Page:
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Tin Pusher
11-23-2002, 05:46 PM
On trying to understand water chemistry a little more (ok a lot more) I am looking at the relationship between pH,KH, and CO2. There are several charts out (see link below) that show that if 2 out of the 3 are known the 3rd unknown can be fiqured out. http://www.thekrib.com/Plants/CO2/kh-ph-co2-chart.html

My aged tap water for example is 7.0 pH, less than 1 degree or 17.9 ppm KH and that would be at a CO2 level equivelant to the air (0.5 ppm). Using the charts this fits the parameters. What I want is KH between 3 & 5 degrees to buffer pH levels and the CO2 levels are to stay the same. Punching those numbers into the chart I get a pH of close to 7.8.

Questions:
1. If this is an exact chemical formula how can I get the desired 7.0 pH & 3 degrees KH?
2. How do chemicals that advertise stabilizing the pH levels without raising the pH work?
3. What do you use?

Hopefully this topic will lead to a debate which will lead to more questions.
Thanks

Wolf
11-23-2002, 10:23 PM
I'm no expert but if you tap water is 7ph after aging I wouldn't mess with it . Adding chemicals unless you have to can become expensive and destabalize the water if you don't fully understand what you are doing.
My ph is 10.2 out of the tap so I have no choice. I use seachem discus buffer to bring it down to 6.5ph.

I think to lower the kh and gh and keep a good ph you'll need an R.O. unit and mess with the mixture until you get what you want.

I'm pretty sure you can use baking soda (sodium bicarbonate) to buffer your water(Raise kh) but it will raise the ph in which case you will have to add an acid to bring it back down.

I'll let the experts help you out on that one. I hope I didn't mislead you. Take what I said with a grain of salt until someone who really knows what they are talking about helps you out. ;D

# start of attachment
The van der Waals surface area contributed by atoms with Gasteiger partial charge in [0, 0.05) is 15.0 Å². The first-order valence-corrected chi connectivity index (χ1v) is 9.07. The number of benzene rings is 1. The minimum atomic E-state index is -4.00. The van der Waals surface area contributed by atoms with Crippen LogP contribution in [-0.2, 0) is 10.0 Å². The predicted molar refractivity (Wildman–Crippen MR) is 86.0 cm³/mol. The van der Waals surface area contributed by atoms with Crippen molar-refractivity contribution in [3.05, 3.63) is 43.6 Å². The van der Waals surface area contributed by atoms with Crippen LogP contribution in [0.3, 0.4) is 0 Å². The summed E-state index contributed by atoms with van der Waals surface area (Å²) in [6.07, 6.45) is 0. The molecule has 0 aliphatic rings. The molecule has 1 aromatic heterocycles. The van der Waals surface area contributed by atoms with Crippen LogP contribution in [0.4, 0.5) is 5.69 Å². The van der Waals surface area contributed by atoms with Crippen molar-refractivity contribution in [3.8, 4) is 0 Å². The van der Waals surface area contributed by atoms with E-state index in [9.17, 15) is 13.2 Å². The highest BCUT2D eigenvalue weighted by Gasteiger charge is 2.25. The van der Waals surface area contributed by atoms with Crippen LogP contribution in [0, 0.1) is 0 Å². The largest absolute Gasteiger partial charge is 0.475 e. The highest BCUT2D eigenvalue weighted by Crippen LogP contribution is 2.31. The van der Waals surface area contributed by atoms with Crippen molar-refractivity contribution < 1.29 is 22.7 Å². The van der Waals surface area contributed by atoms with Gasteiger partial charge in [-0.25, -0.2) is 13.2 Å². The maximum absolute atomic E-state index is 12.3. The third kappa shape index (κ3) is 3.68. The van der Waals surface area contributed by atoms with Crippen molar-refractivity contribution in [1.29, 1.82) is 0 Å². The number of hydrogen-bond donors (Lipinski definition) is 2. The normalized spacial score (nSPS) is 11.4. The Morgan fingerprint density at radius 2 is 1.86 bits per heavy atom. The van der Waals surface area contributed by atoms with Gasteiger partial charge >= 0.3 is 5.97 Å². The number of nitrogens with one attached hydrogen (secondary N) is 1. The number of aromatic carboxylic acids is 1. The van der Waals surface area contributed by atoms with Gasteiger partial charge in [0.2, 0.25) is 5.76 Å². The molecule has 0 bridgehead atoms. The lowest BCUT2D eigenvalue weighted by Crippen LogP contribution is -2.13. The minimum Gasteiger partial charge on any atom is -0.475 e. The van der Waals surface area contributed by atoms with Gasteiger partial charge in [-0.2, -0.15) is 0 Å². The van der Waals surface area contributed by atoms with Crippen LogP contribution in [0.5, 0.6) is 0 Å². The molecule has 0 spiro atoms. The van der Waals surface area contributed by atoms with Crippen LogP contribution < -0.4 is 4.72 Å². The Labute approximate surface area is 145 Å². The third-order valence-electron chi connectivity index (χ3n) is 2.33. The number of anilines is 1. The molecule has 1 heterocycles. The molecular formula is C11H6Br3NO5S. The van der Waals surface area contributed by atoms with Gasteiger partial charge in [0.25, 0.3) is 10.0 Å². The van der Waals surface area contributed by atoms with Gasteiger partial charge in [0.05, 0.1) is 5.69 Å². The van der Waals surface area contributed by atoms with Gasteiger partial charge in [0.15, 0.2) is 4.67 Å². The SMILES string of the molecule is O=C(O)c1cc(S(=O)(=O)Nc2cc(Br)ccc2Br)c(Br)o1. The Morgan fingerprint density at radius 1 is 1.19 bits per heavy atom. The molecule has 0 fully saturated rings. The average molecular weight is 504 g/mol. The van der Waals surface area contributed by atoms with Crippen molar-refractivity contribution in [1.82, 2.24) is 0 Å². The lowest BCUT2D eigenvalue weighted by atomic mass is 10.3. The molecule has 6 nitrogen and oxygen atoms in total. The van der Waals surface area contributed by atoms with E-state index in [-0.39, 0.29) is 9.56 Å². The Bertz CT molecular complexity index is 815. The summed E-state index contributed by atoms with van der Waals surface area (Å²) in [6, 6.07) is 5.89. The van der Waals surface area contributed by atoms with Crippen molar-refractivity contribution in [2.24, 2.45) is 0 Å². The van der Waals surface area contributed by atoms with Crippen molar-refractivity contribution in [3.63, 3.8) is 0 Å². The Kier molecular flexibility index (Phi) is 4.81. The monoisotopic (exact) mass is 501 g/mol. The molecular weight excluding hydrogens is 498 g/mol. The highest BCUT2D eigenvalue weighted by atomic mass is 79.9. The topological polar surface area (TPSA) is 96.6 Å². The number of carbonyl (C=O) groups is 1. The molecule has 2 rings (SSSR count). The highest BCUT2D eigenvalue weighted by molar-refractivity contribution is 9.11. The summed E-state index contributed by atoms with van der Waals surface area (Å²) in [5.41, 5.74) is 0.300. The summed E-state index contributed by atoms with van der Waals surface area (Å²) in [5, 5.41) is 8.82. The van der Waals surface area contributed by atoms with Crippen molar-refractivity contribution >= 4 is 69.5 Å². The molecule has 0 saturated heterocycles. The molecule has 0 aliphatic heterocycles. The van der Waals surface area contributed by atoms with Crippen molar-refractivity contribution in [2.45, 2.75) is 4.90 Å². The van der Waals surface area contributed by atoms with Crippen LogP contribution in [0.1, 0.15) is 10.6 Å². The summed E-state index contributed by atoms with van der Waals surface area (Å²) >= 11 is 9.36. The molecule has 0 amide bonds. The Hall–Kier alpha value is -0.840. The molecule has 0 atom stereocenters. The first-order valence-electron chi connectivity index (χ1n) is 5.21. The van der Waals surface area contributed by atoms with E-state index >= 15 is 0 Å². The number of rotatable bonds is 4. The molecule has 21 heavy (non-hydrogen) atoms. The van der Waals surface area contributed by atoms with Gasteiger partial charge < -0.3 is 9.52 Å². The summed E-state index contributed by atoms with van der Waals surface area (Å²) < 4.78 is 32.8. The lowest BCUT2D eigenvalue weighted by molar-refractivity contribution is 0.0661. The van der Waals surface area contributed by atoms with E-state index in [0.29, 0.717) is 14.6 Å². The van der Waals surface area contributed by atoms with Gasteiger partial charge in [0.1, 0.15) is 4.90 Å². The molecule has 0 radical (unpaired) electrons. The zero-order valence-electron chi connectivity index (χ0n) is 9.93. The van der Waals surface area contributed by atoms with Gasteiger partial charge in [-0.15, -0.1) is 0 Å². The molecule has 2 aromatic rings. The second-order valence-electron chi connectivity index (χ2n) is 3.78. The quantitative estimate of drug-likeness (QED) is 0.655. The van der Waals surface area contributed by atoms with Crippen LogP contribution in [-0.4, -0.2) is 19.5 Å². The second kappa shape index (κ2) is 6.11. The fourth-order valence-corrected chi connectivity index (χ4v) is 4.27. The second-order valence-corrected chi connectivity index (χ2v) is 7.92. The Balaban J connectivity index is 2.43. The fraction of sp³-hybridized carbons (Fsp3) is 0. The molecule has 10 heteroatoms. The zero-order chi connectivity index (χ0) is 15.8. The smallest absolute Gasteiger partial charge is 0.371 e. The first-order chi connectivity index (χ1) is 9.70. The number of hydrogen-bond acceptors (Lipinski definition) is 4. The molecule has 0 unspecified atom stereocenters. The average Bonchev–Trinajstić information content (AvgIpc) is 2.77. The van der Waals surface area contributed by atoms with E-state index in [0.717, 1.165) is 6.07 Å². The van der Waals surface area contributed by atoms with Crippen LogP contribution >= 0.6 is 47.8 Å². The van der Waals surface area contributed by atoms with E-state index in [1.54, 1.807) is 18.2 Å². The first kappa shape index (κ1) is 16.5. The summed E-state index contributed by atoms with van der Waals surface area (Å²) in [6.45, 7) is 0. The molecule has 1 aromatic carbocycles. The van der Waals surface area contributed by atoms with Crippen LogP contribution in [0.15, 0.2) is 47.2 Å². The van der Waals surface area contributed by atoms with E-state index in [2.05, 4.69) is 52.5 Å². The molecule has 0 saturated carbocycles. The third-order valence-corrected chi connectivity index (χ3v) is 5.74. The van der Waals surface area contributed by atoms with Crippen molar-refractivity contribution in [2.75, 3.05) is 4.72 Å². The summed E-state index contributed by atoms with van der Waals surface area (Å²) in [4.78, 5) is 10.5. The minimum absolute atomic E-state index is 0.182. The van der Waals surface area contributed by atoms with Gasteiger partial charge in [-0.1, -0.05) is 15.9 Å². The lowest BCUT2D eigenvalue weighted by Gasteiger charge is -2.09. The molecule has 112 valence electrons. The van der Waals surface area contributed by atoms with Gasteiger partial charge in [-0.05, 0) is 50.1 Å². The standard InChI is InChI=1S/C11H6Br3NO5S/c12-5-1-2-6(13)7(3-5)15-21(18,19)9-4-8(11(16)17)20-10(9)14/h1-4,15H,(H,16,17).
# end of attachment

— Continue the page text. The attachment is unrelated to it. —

alsbeth
11-26-2002, 07:07 PM
Hi all, Tin pusher i know exactly what you mean ,my tapwater is very similar to yours and if not careful the ph can drop suddenly,but like you when one buffers the kh to a reasonable and hopefully stable level,the ph then tends to rocket up.Maybe somebody could enlighten us ?
cheers Alsbeth

chavez720
11-27-2002, 11:43 PM
1. If this is an exact chemical formula how can I get the desired 7.0 pH & 3 degrees KH?

CO2 (ppm) = 3 * KH (as CaCO3) * 10^( 7-pH) - This is the formula used that correlates to the chart on thekrib.com. It assumes that the only buffering system used is carbonate (CO3). Use of phosphate buffers or peat will negate any correlation to the formula. With your values you would need to have 9 ppm of CO2 in the tank.

This chart is most commonly used by Planted Tank People. In an ideal planted tank there should be 15-30 ppm for good plant growth. This is why most Planted tank folks inject CO2 into the water column. In my tank I keep a kH = 4 and inject CO2 to get the ph down to 6.6 (= 30ppm CO2)

For your case I would not know if injecting CO2 would be warranted. Do you want to keep plants? If not just use peat or Sechem Buffers (My personal favorites)

2. How do chemicals that advertise stabilizing the pH levels without raising the pH work?

Most that lower the ph are phosphate buffer systems and the ones that raise ph are carbonate salts. Mixtures of each will stablize pH where ever you need it, but will also raise kH and GH

Sechem is the only company I found that makes an acid buffer that does not use phosphate. Do not know the chemical make up though - must be a weak acid like citric.

3. What do you use?

CO2 to lower ph and Baking Soda for kH (Na2CO3)

Wolf - Yes add Baking Soda for kH, but do not use a strong acid to bring the pH back down. You will pretty much be defeating yourself as adding the acid to bring back down the pH will precipitate the CO3 that you just added. This will result in a net effect of zero on the kH.

Ralph
11-28-2002, 12:04 AM
Hey Paul,
I was hoping we could get a chemist to answer those questions. I was getting ready to try but I wouldn't have done them the justice that you did.
Thanks

Ivan
11-28-2002, 08:04 AM
Fantastic post!! API claim that their ph down contains no phosphates also.

Tin Pusher
11-28-2002, 07:55 PM
Is there any easy answers in the Discus world? ;)